The Cinema VS Video – on – Demand

Netflix is starting its foray into the film industry

The first theater in the world exclusively devoted to showing motion pictures opened on June 19th 1905 in Pittsburgh and since then little has changed in the cinema experience. You go in, buy a ticket, sit down, watch 30 minutes worth of car adverts, film trailers and Kevin Bacon, the film starts, the 3D glasses give you a headache because they are heavy and dig into your nose, the people on one side of you start talking, people on the other side are eating popcorn loudly, people in front are checking their phones and the people behind you are kicking your chair. You put up with this for 2 hours and then leave.

For over a hundred years this has been the only way to see films on their release unless they are crappy straight-to-DVD titles but now the Video-on-Demand service Netflix is starting its foray into the film industry with the sequel to Crouching Tiger Hidden Dragon and at least one Adam Sandler movie being produced and distributed worldwide before the end of the year. As you no doubt know Netflix is currently dominating the television market with its mostly great original programming such as House of Cards, Orange is the new black and Daredevil so will the company’s move to film be the latest film fad or does it mark the start of the next stage of the evolution of film viewing.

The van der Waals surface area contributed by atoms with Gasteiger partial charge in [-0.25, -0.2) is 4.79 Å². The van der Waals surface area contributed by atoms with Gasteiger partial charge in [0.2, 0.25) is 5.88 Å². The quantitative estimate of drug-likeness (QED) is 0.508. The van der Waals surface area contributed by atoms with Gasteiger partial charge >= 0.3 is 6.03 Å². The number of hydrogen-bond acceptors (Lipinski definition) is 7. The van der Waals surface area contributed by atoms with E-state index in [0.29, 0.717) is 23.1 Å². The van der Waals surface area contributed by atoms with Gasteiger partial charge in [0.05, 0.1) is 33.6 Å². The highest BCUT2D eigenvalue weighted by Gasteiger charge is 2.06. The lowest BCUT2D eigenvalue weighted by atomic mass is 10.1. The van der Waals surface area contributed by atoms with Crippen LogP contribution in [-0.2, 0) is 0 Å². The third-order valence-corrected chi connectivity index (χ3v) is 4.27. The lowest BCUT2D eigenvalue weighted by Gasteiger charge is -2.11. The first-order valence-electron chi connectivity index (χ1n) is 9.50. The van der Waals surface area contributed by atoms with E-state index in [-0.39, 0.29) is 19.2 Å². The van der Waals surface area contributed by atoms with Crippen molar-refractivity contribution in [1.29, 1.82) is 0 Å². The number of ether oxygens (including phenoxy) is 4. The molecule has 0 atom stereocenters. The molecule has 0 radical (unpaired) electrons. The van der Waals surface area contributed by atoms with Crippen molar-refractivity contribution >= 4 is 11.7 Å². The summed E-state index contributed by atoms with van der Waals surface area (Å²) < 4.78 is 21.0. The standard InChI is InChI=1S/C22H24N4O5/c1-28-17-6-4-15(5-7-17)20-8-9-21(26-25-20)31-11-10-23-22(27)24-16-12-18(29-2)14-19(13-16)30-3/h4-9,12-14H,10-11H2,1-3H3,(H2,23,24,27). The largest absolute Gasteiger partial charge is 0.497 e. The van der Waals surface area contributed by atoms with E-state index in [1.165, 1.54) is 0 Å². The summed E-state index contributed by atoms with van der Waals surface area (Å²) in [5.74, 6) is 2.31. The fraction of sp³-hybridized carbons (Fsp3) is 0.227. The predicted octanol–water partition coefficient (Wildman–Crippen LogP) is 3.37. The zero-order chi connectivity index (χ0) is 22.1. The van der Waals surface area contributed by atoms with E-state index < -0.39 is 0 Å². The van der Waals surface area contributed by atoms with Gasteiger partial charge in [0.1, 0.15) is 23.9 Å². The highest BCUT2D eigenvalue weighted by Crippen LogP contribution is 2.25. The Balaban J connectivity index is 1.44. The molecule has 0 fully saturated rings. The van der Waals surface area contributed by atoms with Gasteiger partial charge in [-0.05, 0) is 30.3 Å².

I have conflicting opinions on this and on how I want to consume film. Take Avengers: Age of Ultron for example. As a big Marvel fan I went to see it on opening weekend and to no surprise it was incredibly busy. I got there early to make sure I got a ticket and to get a good seat only to be re-seated about ten minutes into the film by a cinema worker who rearranged everyone so there were no empty seats. This took about 30 minutes in which time people were standing up in front of me and being sent to their new designated seats while the film was playing. People were still streaming into the screening and stood in the aisles until the person who worked there moved them outside and promised them a seat in the next screening. The whole debacle ruined the experience of seeing one of my most anticipated films of the year and I would of much rather of seen it at home if it meant I could watch it without interruption.

However my last trip to the cinema, to watch Mad Max Fury Road, highlighted the positives of seeing a film at such a location. The film had been out for a few weeks so the screening was quiet with just a couple of other people there, none of whom sat near me. Those who have seen the film, and if you haven’t you should, you know that the film is effectively one huge car chase which builds and builds into a tense and action filled climax. The end of the chase is phenomenal and I’m so glad I saw it at the cinema to get the full experience. Sitting in the darkened room focusing only on the images happening on the screen while listening to that amazing score on a great sound system was the best way to watch Fury Road and I’m glad I got to experience it that way.

I want to see blockbusters at the cinema but I don’t want to go during the first two weeks of release because of the large amount of people and the lack of cinema etiquette they bring and yet if those films were released day one on services like Netflix I don’t know whether I could hold myself off watching it for two weeks until I could see them at the cinema. The fast approaching choice of how to view new movies is fast approaching and sooner or later we will all have to pick our poison.

Would you rather watch new films day one from the comfort of your own home or do you love the cinema experience despite its many negatives? Sound off in the comments and follow me on Twitter @kylebrrtt. Join me next week when I lay out my rules on cinema etiquette and how they should be enforced.


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